Rapid inductions are a fantastic tool for the professional hypnotherapist. However, they’re not necessarily something that you will use with every client that you work with. So, how do you know when to use a rapid induction with your hypnotherapy clients, or when to use a more progressive type induction? Well, it partly comes down to experience, and to some extent it also comes down to the clients condition. However, one of the main deciding factors is your client’s natural level of suggestibility.
Testing whether rapid inductions are suitable for your client
Suggestibility is a very important factor, because some people respond better to rapid inductions than others. Those people who are fairly suggestible will usually respond quite well to rapid inductions. However, where people are less suggestible, they tend to respond much better to a longer, more progressive approach. To find out if this is the case with your client, you would quite simply use a suggestibility test. By using a suggestibility test, you can quickly establish whether your client will be receptive enough to your suggestions in order for a rapid induction to work well for them. If you perform a suggestibility test and the client does not respond very well at all, then it usually makes sense to use a non-rapid induction. If they respond moderately well or better, then a rapid induction is likely going to work great for them.
As well as helping you decide on which type of induction to use, suggestibility testing also gives you a whole host of other benefits, which is why suggestibility tests are something that all the best hypnotherapists learn to do very early on during their studies!
Rapid induction vs. Progressive induction
As well as testing suggestibility, you may also consider what your client’s condition/problem is, when choosing your induction type. For example, if somebody is in a significant amount of pain, then a slow progressive relaxation type induction is less likely to work for them, because it won’t be able to cut through their acute pain response – have you ever tried relaxing whilst in pain? It doesn’t tend to work that well! In this case, a rapid induction would be much more effective, as it does not rely on the client focusing on internal sensations, and can even be used as a kind of distraction from the pain, making it easier for the client to go into a hypnotic trance.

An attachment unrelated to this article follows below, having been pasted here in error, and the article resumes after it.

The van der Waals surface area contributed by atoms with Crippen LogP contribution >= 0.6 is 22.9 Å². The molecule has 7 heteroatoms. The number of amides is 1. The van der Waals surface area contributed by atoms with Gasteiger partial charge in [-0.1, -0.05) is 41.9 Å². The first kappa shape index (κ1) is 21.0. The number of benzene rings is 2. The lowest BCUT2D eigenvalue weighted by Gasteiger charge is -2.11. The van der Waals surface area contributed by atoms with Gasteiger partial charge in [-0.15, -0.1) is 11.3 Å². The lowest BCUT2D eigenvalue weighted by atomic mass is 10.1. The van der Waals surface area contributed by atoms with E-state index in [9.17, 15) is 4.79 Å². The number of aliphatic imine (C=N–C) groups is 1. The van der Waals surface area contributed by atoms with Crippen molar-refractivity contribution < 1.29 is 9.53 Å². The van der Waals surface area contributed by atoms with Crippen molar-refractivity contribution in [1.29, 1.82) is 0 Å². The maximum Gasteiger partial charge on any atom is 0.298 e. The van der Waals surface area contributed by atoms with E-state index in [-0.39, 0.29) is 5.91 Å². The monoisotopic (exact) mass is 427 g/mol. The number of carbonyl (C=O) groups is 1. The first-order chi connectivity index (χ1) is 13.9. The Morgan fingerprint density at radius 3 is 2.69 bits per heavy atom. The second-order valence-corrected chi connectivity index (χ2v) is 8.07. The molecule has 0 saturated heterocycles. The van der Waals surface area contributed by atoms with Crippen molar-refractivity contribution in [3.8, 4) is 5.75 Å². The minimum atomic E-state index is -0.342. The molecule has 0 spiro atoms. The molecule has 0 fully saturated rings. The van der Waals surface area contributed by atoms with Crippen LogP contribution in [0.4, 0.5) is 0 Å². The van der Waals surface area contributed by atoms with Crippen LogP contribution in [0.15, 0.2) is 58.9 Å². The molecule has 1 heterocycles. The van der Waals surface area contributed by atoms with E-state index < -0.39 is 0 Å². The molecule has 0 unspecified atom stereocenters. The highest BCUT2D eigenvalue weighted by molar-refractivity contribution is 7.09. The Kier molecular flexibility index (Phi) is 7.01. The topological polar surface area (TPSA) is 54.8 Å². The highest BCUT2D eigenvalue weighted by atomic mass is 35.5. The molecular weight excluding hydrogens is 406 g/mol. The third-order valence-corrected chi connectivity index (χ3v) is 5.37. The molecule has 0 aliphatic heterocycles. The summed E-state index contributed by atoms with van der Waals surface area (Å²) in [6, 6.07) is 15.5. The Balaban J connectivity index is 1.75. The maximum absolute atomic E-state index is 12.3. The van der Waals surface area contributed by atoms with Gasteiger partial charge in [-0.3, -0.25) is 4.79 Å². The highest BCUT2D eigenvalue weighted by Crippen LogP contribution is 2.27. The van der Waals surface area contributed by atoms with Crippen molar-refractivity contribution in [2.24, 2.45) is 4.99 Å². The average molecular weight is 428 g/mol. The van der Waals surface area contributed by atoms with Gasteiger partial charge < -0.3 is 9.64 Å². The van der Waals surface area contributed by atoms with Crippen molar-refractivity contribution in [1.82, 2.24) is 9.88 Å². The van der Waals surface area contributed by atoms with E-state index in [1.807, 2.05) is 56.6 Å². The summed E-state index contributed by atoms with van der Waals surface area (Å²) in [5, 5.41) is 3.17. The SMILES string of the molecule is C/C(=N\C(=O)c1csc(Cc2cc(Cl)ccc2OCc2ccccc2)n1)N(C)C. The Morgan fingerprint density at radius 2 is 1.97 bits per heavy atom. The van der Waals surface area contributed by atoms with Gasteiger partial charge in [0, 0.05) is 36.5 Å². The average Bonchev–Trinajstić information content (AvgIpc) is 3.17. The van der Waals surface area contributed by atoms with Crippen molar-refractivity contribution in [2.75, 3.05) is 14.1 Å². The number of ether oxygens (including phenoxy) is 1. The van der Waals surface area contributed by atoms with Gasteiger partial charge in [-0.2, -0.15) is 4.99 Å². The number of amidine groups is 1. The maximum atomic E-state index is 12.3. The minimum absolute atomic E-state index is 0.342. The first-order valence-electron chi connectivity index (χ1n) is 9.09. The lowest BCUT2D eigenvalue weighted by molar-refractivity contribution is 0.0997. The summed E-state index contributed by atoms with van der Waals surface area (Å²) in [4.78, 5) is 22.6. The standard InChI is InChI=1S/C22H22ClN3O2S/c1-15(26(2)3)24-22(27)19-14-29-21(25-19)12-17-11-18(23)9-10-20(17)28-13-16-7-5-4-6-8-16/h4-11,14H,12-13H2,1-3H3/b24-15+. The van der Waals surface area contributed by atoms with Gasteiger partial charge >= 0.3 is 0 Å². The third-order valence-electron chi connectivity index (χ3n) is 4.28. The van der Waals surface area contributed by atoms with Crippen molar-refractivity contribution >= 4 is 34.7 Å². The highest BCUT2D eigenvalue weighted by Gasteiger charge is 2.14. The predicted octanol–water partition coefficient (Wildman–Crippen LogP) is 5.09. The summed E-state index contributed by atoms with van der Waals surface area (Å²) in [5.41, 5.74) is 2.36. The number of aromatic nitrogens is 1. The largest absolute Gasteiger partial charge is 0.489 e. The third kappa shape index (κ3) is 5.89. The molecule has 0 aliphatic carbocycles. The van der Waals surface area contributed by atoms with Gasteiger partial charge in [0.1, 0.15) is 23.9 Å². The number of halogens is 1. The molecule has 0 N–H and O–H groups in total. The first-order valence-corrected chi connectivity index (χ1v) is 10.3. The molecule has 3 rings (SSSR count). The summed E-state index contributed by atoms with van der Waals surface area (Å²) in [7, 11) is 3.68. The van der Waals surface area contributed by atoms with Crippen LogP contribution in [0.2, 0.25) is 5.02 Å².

Another area where rapid inductions can work great is sport hypnosis. With athletes, you do not necessarily want to create a deep state of relaxation, and it can be better to generate a more energized and focused state of hypnosis (active-alert hypnosis). Rapid inductions work fantastically for this, and when combined with a ‘rapid physical deepener’, you can generate a deep state of hypnosis fast, without even using the word ‘relax’ once!
Usually, when learning rapid inductions, you will also find out about how to do rapid deepening too, as the two go hand-in-hand, as is the case in my popular book, the Instant Hypnosis and Rapid Induction Guidebook.
In contrast, you might choose to use a more progressive induction with clients who are experiencing high levels of stress. It can be beneficial for clients who are stressed to show them how to relax, and what better way to do that than with a nice, gradual progressive hypnotic induction. You might even teach them how to do the progressive relaxation process as homework too, in order to use it themselves when they’re feeling stressed! So, as you can see, rapid inductions can work fantastically when helping with some conditions, and in just the same way, more progressive approaches can also ‘tick the boxes’ for other conditions.
Other factors to consider when using rapid inductions in hypnotherapy
Finally, experience comes into this as well, and that’s something that only really comes with time and an ever increasing number of client sessions. Sometimes you may have to base your induction decision on your clients general mood, their energy may be sky-high, or super low – this can alter your induction choice. You might consider the level of rapport that you have with your client, and whether they’re likely to accept a quick succession of suggestions from you (e.g. a rapid induction), or if they need more time accepting gentler (progressive) suggestions in order to go into hypnosis.
As well as considering the client, you may also factor in the different types of techniques that you are planning to do throughout your hypnotherapy session, and whether those techniques are complemented by a rapid induction or by a progressive induction. You could even consider the amount of time that you have available for the session (or the hypnosis part of the session) when making your decision, because rapid inductions can save you a lot of time during your hypnotherapy session, meaning they give you a lot more time to do actual therapy!
If you’d like to learn more about how to use rapid inductions in your hypnotherapy practice, check out our range of rapid induction training options. From books, to online and in-person rapid induction courses, we’ve got you covered: